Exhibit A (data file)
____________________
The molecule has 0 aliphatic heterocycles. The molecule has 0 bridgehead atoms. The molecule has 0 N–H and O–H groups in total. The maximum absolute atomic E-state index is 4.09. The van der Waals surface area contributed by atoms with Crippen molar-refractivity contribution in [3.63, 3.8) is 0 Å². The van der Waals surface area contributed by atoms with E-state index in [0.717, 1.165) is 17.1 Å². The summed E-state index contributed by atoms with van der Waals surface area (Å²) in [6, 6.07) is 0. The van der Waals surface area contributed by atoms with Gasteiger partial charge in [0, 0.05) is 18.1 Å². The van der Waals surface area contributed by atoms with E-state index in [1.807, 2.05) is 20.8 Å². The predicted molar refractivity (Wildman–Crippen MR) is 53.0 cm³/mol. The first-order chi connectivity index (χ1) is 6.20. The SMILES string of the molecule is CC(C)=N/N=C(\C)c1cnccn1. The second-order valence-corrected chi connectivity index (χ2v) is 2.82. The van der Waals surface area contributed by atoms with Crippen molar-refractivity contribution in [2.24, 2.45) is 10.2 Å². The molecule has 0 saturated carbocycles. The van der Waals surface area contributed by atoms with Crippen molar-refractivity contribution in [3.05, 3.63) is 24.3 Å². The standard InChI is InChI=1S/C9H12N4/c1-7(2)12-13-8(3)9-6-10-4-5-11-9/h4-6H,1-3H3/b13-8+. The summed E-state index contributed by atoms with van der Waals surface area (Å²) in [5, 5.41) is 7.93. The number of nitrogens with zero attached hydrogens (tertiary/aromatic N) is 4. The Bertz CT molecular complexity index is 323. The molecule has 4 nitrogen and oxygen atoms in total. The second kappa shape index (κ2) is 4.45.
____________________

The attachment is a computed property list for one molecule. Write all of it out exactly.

The molecule has 0 aliphatic heterocycles. The molecule has 0 bridgehead atoms. The molecule has 0 N–H and O–H groups in total. The maximum absolute atomic E-state index is 4.09. The van der Waals surface area contributed by atoms with Crippen molar-refractivity contribution in [3.63, 3.8) is 0 Å². The van der Waals surface area contributed by atoms with E-state index in [0.717, 1.165) is 17.1 Å². The summed E-state index contributed by atoms with van der Waals surface area (Å²) in [6, 6.07) is 0. The van der Waals surface area contributed by atoms with Gasteiger partial charge in [0, 0.05) is 18.1 Å². The van der Waals surface area contributed by atoms with E-state index in [1.807, 2.05) is 20.8 Å². The predicted molar refractivity (Wildman–Crippen MR) is 53.0 cm³/mol. The first-order chi connectivity index (χ1) is 6.20. The SMILES string of the molecule is CC(C)=N/N=C(\C)c1cnccn1. The second-order valence-corrected chi connectivity index (χ2v) is 2.82. The van der Waals surface area contributed by atoms with Crippen molar-refractivity contribution in [2.24, 2.45) is 10.2 Å². The molecule has 0 saturated carbocycles. The van der Waals surface area contributed by atoms with Crippen molar-refractivity contribution in [3.05, 3.63) is 24.3 Å². The standard InChI is InChI=1S/C9H12N4/c1-7(2)12-13-8(3)9-6-10-4-5-11-9/h4-6H,1-3H3/b13-8+. The summed E-state index contributed by atoms with van der Waals surface area (Å²) in [5, 5.41) is 7.93. The number of nitrogens with zero attached hydrogens (tertiary/aromatic N) is 4. The Bertz CT molecular complexity index is 323. The molecule has 4 nitrogen and oxygen atoms in total. The second kappa shape index (κ2) is 4.45.